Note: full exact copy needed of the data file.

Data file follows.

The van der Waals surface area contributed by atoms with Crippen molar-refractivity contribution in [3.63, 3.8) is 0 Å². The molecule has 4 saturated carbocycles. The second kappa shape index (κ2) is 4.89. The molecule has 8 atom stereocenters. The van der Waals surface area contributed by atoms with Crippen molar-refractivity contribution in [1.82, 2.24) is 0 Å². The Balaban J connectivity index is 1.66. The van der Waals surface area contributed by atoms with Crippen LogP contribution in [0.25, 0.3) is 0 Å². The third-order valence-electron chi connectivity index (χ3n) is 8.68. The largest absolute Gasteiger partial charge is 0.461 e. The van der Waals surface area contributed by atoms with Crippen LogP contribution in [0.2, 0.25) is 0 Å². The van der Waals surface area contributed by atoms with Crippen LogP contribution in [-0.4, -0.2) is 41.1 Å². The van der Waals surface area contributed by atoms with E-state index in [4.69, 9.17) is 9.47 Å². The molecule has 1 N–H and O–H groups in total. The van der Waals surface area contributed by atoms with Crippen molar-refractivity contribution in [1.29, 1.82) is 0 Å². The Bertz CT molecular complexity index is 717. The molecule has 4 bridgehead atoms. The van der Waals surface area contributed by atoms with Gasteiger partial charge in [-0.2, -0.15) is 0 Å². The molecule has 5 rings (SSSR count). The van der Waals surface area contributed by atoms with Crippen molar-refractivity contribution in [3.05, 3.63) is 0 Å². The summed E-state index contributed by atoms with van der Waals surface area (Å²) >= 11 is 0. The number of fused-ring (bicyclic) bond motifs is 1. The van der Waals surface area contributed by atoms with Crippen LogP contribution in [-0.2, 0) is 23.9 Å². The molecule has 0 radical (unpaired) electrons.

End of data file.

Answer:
The van der Waals surface area contributed by atoms with Crippen molar-refractivity contribution in [3.63, 3.8) is 0 Å². The molecule has 4 saturated carbocycles. The second kappa shape index (κ2) is 4.89. The molecule has 8 atom stereocenters. The van der Waals surface area contributed by atoms with Crippen molar-refractivity contribution in [1.82, 2.24) is 0 Å². The Balaban J connectivity index is 1.66. The van der Waals surface area contributed by atoms with Crippen LogP contribution in [0.25, 0.3) is 0 Å². The third-order valence-electron chi connectivity index (χ3n) is 8.68. The largest absolute Gasteiger partial charge is 0.461 e. The van der Waals surface area contributed by atoms with Crippen LogP contribution in [0.2, 0.25) is 0 Å². The van der Waals surface area contributed by atoms with Crippen LogP contribution in [-0.4, -0.2) is 41.1 Å². The van der Waals surface area contributed by atoms with E-state index in [4.69, 9.17) is 9.47 Å². The molecule has 1 N–H and O–H groups in total. The van der Waals surface area contributed by atoms with Crippen molar-refractivity contribution in [1.29, 1.82) is 0 Å². The Bertz CT molecular complexity index is 717. The molecule has 4 bridgehead atoms. The van der Waals surface area contributed by atoms with Gasteiger partial charge in [-0.2, -0.15) is 0 Å². The molecule has 5 rings (SSSR count). The van der Waals surface area contributed by atoms with Crippen molar-refractivity contribution in [3.05, 3.63) is 0 Å². The summed E-state index contributed by atoms with van der Waals surface area (Å²) >= 11 is 0. The number of fused-ring (bicyclic) bond motifs is 1. The van der Waals surface area contributed by atoms with Crippen LogP contribution in [-0.2, 0) is 23.9 Å². The molecule has 0 radical (unpaired) electrons.